FIG. 1 is a view in partial section of a prior art cup and plunger-type combined stop and intercept valve.
FIG. 2 is a view in partial section of a preferred embodiment of the invention.
FIG. 3 is a plan view of a butterfly disc employed in the preferred embodiment of the invention.
FIG. 4 is a view of that portion of the valve seat enclosed within the dotted line in FIG. 2, enlarged to show details of the valve seat structure.
FIG. 5 is an exploded view of one of the seats employed in the valve of the present invention.
FIG. 6 is a perspective view of a portion of one of the seats of the valve of the present invention.
FIGS. 7 and 8 are views in partial section of one of the butterfly discs and a mating seat employed in the preferred embodiment of the invention simplified to more clearly bring out a specific feature thereof.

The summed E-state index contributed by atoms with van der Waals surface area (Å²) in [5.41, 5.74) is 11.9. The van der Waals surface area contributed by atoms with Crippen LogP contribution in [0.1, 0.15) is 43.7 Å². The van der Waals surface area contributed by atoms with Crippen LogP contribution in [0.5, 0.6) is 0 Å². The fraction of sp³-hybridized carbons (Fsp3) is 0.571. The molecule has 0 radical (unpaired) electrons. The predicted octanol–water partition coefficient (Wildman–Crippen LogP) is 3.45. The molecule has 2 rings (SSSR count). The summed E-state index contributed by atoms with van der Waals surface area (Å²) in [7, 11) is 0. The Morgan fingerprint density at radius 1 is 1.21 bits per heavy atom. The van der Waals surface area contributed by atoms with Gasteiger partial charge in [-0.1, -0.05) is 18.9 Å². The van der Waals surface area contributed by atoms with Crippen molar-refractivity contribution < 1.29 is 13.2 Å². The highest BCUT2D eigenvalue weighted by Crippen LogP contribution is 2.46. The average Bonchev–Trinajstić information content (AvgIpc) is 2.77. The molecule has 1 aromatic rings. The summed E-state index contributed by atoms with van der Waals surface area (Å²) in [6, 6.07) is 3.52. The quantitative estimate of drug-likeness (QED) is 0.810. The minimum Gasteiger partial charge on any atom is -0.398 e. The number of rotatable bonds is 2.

Referring to FIG. 1, there is shown a prior art cup and plunger-type combined stop and intercept valve. This valve comprises a valve casing 1, a generally annular valve seat 2 engageable by a plunger-shaped valve element 3 and a cup-shaped valve element 4, each element being actuated by an individual hydraulic actuator. Steam flow enters the valve through pipe 5 and exits the valve through pipe 6. Valve element 4 and seat 2 comprise an intercept portion of the valve and valve element 3 and seat 2 comprise a back-up or stop portion of the valve. This stop portion is provided to completely block the flow of steam to the turbine should the intercept valve fail to function. It can be seen that in employing such a cup and plunger-type combined stop and intercept valve, it is necessary because of casing design constraints, to turn the flow of steam passing through the valve 90°, removing a substantial quantity of available energy from the steam and lowering the pressure thereof. Moreover, the cup and plunger valve elements are not aerodynamic in shape and therefore cause an additional pressure drop across this valve. The removal of available energy from the steam flow and the pressure drop across the valve associated with that removal adversely affect the performance of the steam turbine and, therefore, the entire large steam turbine generator set.